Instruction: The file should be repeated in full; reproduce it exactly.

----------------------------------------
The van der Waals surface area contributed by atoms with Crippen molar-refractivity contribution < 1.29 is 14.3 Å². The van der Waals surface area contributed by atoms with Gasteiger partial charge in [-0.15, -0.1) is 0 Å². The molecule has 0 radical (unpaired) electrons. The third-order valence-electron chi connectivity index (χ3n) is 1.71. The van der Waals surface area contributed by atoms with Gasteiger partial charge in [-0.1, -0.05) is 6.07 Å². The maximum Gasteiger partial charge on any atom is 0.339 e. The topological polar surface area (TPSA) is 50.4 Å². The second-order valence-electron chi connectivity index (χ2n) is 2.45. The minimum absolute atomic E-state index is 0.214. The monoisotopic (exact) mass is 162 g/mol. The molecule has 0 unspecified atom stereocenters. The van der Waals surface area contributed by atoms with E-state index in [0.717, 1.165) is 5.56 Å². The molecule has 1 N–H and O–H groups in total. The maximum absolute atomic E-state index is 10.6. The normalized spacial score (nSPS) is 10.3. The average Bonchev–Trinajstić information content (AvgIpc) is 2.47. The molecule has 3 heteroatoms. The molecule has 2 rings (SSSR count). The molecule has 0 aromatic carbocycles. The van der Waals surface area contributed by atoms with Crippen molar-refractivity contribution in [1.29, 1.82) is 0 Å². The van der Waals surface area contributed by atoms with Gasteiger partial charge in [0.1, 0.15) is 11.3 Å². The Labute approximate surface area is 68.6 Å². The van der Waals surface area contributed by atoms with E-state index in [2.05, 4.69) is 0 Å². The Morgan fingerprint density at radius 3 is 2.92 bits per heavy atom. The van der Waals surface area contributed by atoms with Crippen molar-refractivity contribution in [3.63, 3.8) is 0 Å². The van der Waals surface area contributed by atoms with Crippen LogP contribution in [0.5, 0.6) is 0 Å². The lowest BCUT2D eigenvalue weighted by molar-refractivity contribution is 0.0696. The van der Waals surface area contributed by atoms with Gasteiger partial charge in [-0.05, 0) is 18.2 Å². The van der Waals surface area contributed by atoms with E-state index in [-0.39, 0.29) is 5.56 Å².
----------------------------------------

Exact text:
The van der Waals surface area contributed by atoms with Crippen molar-refractivity contribution < 1.29 is 14.3 Å². The van der Waals surface area contributed by atoms with Gasteiger partial charge in [-0.15, -0.1) is 0 Å². The molecule has 0 radical (unpaired) electrons. The third-order valence-electron chi connectivity index (χ3n) is 1.71. The van der Waals surface area contributed by atoms with Gasteiger partial charge in [-0.1, -0.05) is 6.07 Å². The maximum Gasteiger partial charge on any atom is 0.339 e. The topological polar surface area (TPSA) is 50.4 Å². The second-order valence-electron chi connectivity index (χ2n) is 2.45. The minimum absolute atomic E-state index is 0.214. The monoisotopic (exact) mass is 162 g/mol. The molecule has 0 unspecified atom stereocenters. The van der Waals surface area contributed by atoms with E-state index in [0.717, 1.165) is 5.56 Å². The molecule has 1 N–H and O–H groups in total. The maximum absolute atomic E-state index is 10.6. The normalized spacial score (nSPS) is 10.3. The average Bonchev–Trinajstić information content (AvgIpc) is 2.47. The molecule has 3 heteroatoms. The molecule has 2 rings (SSSR count). The molecule has 0 aromatic carbocycles. The van der Waals surface area contributed by atoms with Crippen molar-refractivity contribution in [1.29, 1.82) is 0 Å². The van der Waals surface area contributed by atoms with Gasteiger partial charge in [0.1, 0.15) is 11.3 Å². The Labute approximate surface area is 68.6 Å². The van der Waals surface area contributed by atoms with E-state index in [2.05, 4.69) is 0 Å². The Morgan fingerprint density at radius 3 is 2.92 bits per heavy atom. The van der Waals surface area contributed by atoms with Crippen molar-refractivity contribution in [3.63, 3.8) is 0 Å². The van der Waals surface area contributed by atoms with Crippen LogP contribution in [0.5, 0.6) is 0 Å². The lowest BCUT2D eigenvalue weighted by molar-refractivity contribution is 0.0696. The van der Waals surface area contributed by atoms with Gasteiger partial charge in [-0.05, 0) is 18.2 Å². The van der Waals surface area contributed by atoms with E-state index in [-0.39, 0.29) is 5.56 Å².